Receiving a Commission

Commissioning an Artwork

Whether you get a commission through a gallery or you are contacted directly by a client, working on a commissioned painting is a business relationship between artist and collector. The collectors come to artists because they like their style and the artists execute the artwork according to the collectors’ vision. It is important to approach a commission with an open mind and listen to the collector’s requirements as per size, image and colour combination. In order to avoid disappointment, here are a few aspects to consider when taking on a commission.


From the first approach and all the way throughout the process, communication is important so both parties know what to expect from each other. Meet the collector in person if this is possible and visit his/her home so you can have an idea of the décor and colour scheme. If the distance is an issue, ask them to send you photos of their home so you can visualise where your painting will stand.  If the commission is a gift for someone else ask as many questions about the person as you think are relevant in creating the artwork. For a portrait commission, apart from a photo reference, it is also a good idea to ask about the subject’s personality so you have a complete portrait in mind when painting it.

Keep your client posted throughout so they know every stage of the painting. Send them photos with the progress as it is easier to amend if they suggest any changes. Also, it is important to have feedback on your progress so you know you are on the right track and you understood the brief.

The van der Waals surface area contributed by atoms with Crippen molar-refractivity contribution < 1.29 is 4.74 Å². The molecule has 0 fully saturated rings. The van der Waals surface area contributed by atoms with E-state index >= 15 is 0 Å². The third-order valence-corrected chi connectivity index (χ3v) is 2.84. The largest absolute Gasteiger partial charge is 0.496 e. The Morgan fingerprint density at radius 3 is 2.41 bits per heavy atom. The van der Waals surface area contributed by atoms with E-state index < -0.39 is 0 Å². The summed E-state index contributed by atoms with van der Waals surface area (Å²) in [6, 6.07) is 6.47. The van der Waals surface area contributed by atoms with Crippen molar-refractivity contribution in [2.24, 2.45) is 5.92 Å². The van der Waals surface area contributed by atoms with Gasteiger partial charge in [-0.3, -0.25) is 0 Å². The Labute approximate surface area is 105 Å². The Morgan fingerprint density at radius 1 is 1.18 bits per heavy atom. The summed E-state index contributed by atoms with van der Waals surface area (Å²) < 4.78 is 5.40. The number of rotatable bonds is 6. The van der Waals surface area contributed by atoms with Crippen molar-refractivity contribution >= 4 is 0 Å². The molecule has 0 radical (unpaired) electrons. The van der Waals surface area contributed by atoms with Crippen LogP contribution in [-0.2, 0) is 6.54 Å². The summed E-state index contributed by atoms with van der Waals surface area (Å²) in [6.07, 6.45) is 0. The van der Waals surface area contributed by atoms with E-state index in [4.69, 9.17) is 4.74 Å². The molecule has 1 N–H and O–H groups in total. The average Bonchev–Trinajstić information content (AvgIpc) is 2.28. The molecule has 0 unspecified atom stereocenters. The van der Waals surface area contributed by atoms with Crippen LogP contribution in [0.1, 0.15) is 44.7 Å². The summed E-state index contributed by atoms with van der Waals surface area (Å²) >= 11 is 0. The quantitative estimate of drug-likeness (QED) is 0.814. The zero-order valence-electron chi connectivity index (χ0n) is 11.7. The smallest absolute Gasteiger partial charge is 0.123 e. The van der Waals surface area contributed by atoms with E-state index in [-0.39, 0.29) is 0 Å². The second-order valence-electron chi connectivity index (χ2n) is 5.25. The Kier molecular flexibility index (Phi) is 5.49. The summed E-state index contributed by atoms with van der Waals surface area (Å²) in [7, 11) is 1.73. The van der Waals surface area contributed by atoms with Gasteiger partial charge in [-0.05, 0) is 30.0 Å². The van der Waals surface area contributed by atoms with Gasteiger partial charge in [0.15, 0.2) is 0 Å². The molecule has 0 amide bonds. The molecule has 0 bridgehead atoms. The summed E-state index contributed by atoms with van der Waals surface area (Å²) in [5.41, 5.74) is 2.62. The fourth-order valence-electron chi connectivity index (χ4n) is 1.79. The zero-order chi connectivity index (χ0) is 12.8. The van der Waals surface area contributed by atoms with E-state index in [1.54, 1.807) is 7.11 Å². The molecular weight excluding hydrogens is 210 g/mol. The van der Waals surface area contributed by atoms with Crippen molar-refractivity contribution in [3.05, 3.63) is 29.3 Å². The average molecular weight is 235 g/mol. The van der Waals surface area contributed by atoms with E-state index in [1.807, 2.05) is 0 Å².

Listen to your client’s brief and respect their input as your collector is the beneficiary of the finished product. If they don’t like a certain colour don’t use it, even though it might be your favourite. It is important to show the client your portfolio so they know your work. The client should respect your style so make this clear from the very beginning. For example, if you only paint in oils, make it clear that you won’t paint in acrylics and if your style is impressionistic make it clear that you won’t create a photographic artwork. Yet if you are versatile and happy to try other mediums and styles, clearly state this from the very beginning. Be open-minded and don’t take it personally if the client doesn’t like something within the painting. Amend it if you can and carry on with the commission.

Contract agreement

Whether you take a commission through a gallery or on your own, it is a good idea to have an agreement in place so you won’t be at loss in case the collector cancels the commission at some point. Galleries may have their own agreements in place, but here are a few important points to consider:

  • Ask for a non-refundable deposit to cover your materials and explain why this is needed.
  • Agree upon a selling price from the very beginning and add it to the contract agreement.
  • The collector has the right to refuse the final artwork but you will retain the non-refundable deposit as well as the artwork.
  • Copyright of the artwork stays with the artist so the artwork may not be reproduced or altered without the written consent of the artist.